The second generation of SPEs has its roots in the research on Big Data and comprises systems designed to process large volumes of streaming data in cluster environments. The research on Big Data initially focused on static data and batch processing and proposed functional abstractions such as MapReduce [24] to automate the distribution of processing. Subsequent research increased the expressivity of MapReduce, enabling the developers to specify arbitrarily complex directed graphs of operators [8]. These systems assume long running computations and provide fault tolerance mechanisms to resume intermediate results if they are lost due to the failure of one or more machines in a large cluster [25].

The second generation of SPEs inherits the same processing model based on a graph of functional operators. Initially, the engines did not provide any built-in construct to express windows, and the developers had to implement windowing manually if required by the application at hand. This is for example the case of Storm prior to version 1.0 [26]. Given the complexity of time and window management, windows have become first class objects in all modern SPEs [3, 5, 27], and this motivates the need for a precise modeling and analysis of their behavior.

Modeling stream processing

Several formalisms have been proposed to specify the execution semantics of individual stream and event processing engines, ranging from automata [16, 28] to temporal logic [17], to event algebras and calculi [29, 30]. While these formalisms often capture the semantics of time-based operators in general and window operators in particular, they are tailored to the specific features offered by the language they formalize and thus are not suitable to study the similarities and differences between heterogeneous stream processing systems.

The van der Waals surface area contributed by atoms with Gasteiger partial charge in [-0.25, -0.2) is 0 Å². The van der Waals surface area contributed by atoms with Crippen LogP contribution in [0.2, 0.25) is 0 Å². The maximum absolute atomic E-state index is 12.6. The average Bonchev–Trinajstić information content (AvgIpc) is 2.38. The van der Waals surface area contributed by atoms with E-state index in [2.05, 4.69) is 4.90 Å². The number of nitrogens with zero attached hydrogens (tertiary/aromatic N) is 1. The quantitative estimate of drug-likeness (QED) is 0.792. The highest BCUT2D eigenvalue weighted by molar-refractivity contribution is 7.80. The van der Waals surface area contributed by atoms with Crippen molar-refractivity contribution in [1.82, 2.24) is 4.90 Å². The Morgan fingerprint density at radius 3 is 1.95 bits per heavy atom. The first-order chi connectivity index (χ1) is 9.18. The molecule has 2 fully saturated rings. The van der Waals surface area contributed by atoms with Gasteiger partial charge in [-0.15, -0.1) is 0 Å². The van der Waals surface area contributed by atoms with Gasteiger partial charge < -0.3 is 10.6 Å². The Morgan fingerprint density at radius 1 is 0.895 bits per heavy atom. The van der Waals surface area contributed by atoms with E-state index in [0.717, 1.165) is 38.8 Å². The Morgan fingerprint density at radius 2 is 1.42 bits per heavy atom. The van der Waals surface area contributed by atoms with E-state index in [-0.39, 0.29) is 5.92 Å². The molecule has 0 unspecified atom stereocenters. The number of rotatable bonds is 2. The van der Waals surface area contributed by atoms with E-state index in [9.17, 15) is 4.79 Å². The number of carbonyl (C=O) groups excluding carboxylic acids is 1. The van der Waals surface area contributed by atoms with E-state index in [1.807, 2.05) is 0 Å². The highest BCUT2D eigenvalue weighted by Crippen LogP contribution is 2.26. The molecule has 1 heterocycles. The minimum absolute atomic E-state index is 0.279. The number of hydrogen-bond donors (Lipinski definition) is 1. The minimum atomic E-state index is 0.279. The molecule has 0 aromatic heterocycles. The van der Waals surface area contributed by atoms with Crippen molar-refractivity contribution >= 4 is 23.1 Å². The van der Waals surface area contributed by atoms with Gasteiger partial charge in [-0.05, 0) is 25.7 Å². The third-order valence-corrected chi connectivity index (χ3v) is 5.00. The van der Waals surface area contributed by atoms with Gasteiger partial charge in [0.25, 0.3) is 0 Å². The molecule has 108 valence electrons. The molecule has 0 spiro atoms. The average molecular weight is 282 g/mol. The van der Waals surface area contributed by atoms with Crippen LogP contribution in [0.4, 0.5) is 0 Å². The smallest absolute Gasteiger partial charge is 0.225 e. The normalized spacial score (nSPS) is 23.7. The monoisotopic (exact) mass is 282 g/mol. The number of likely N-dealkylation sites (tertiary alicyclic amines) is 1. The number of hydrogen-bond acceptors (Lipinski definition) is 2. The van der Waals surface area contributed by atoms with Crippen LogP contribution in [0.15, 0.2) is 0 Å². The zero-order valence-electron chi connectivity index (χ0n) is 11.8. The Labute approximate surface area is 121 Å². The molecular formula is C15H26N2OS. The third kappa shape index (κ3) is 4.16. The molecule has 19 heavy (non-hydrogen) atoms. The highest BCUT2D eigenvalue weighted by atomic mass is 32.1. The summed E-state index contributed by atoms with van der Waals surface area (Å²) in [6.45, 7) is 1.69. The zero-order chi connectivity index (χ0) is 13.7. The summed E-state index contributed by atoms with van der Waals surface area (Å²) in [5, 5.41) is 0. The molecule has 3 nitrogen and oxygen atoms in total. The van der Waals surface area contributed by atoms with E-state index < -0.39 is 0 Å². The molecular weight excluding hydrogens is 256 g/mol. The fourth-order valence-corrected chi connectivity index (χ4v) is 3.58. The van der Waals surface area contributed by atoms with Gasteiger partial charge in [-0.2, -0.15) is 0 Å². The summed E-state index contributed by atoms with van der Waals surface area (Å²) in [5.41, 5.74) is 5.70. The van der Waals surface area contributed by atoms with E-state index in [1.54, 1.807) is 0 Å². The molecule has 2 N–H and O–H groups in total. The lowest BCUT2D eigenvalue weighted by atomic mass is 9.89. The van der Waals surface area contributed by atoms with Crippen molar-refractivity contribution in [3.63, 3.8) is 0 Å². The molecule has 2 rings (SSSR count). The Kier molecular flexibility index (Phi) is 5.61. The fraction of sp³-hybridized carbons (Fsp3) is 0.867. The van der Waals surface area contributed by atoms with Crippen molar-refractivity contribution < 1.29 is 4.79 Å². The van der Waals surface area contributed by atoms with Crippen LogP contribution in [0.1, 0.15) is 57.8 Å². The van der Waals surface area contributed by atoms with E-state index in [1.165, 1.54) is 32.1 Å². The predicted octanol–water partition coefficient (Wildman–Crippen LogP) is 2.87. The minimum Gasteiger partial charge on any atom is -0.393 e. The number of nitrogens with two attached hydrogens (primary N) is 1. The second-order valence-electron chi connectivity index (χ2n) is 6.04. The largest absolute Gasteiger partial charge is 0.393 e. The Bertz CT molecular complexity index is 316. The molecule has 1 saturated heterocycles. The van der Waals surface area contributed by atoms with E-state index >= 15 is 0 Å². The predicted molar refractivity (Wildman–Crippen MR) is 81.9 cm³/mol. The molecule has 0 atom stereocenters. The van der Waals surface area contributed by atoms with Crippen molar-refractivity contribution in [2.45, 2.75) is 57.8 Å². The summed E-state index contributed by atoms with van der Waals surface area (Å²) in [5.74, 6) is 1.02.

Only few models have been proposed in the past to describe and compare some of the SPEs discussed above. The survey by Cugola and Margara introduces a framework of models that capture the key aspects of DSMSs and CEP systems [11], such as the data and processing models, the processing language and operators, and the semantics of time. Etzion and Niblett propose the event processing network (EPN) formalism to discuss CEP systems and event processing architectures [15]. An EPN is a directed graph where nodes represent operators and edges represent data flows between operators. These proposals, however, are descriptive and do not provide a formal ground to assess the commonalities and differences of the various SPEs. To the best of our knowledge, SECRET represents the first attempt to formally capture the time and window semantics of SPEs.

Interestingly, Dell’Aglio et al. define a model built on SECRET to capture the execution semantics of RSP engines [31]. The W3C RSP community group adopts it, together with LARS [32], as a reference model to define the semantics of RSP query language.

Given the relevance of performance—throughput and response time—for SPEs, several proposals aim to model performance characteristics of SPEs with the goal of predicting or improving some quality of service metrics or the allocation of resources [3335]. These works are complementary to the proposal of this paper, since they focus on predicting the performance of SPEs rather than modeling their execution semantics.